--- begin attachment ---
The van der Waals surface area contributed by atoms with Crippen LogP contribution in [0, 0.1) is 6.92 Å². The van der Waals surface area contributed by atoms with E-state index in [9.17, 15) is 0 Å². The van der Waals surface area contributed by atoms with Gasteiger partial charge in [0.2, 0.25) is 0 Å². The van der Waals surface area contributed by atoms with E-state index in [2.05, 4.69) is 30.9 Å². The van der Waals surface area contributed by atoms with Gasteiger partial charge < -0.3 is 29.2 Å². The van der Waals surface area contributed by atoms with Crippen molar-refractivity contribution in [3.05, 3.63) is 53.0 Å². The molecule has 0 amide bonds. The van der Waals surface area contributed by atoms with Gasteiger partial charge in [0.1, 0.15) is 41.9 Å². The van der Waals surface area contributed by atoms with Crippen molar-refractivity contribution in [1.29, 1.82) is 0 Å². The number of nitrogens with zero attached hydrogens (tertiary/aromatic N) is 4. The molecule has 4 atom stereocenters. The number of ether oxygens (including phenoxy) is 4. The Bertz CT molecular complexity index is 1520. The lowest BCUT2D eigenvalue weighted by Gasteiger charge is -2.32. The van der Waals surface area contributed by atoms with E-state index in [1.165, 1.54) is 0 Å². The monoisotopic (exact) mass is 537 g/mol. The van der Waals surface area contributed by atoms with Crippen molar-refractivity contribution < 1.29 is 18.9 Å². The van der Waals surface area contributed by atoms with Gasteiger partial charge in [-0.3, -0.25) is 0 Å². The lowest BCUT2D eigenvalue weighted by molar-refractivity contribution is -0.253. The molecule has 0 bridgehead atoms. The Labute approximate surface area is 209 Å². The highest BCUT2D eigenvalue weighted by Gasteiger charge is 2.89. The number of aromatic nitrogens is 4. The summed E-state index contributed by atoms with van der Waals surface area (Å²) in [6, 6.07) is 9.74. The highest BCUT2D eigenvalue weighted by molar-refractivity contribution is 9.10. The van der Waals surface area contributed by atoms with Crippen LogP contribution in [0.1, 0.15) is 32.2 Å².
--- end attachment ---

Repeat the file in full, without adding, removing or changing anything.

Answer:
The van der Waals surface area contributed by atoms with Crippen LogP contribution in [0, 0.1) is 6.92 Å². The van der Waals surface area contributed by atoms with E-state index in [9.17, 15) is 0 Å². The van der Waals surface area contributed by atoms with Gasteiger partial charge in [0.2, 0.25) is 0 Å². The van der Waals surface area contributed by atoms with E-state index in [2.05, 4.69) is 30.9 Å². The van der Waals surface area contributed by atoms with Gasteiger partial charge < -0.3 is 29.2 Å². The van der Waals surface area contributed by atoms with Crippen molar-refractivity contribution in [3.05, 3.63) is 53.0 Å². The molecule has 0 amide bonds. The van der Waals surface area contributed by atoms with Gasteiger partial charge in [0.1, 0.15) is 41.9 Å². The van der Waals surface area contributed by atoms with Crippen molar-refractivity contribution in [1.29, 1.82) is 0 Å². The number of nitrogens with zero attached hydrogens (tertiary/aromatic N) is 4. The molecule has 4 atom stereocenters. The number of ether oxygens (including phenoxy) is 4. The Bertz CT molecular complexity index is 1520. The lowest BCUT2D eigenvalue weighted by Gasteiger charge is -2.32. The van der Waals surface area contributed by atoms with E-state index in [1.165, 1.54) is 0 Å². The monoisotopic (exact) mass is 537 g/mol. The van der Waals surface area contributed by atoms with Crippen molar-refractivity contribution < 1.29 is 18.9 Å². The van der Waals surface area contributed by atoms with Gasteiger partial charge in [-0.3, -0.25) is 0 Å². The lowest BCUT2D eigenvalue weighted by molar-refractivity contribution is -0.253. The molecule has 0 bridgehead atoms. The Labute approximate surface area is 209 Å². The highest BCUT2D eigenvalue weighted by Gasteiger charge is 2.89. The number of aromatic nitrogens is 4. The summed E-state index contributed by atoms with van der Waals surface area (Å²) in [6, 6.07) is 9.74. The highest BCUT2D eigenvalue weighted by molar-refractivity contribution is 9.10. The van der Waals surface area contributed by atoms with Crippen LogP contribution in [0.1, 0.15) is 32.2 Å².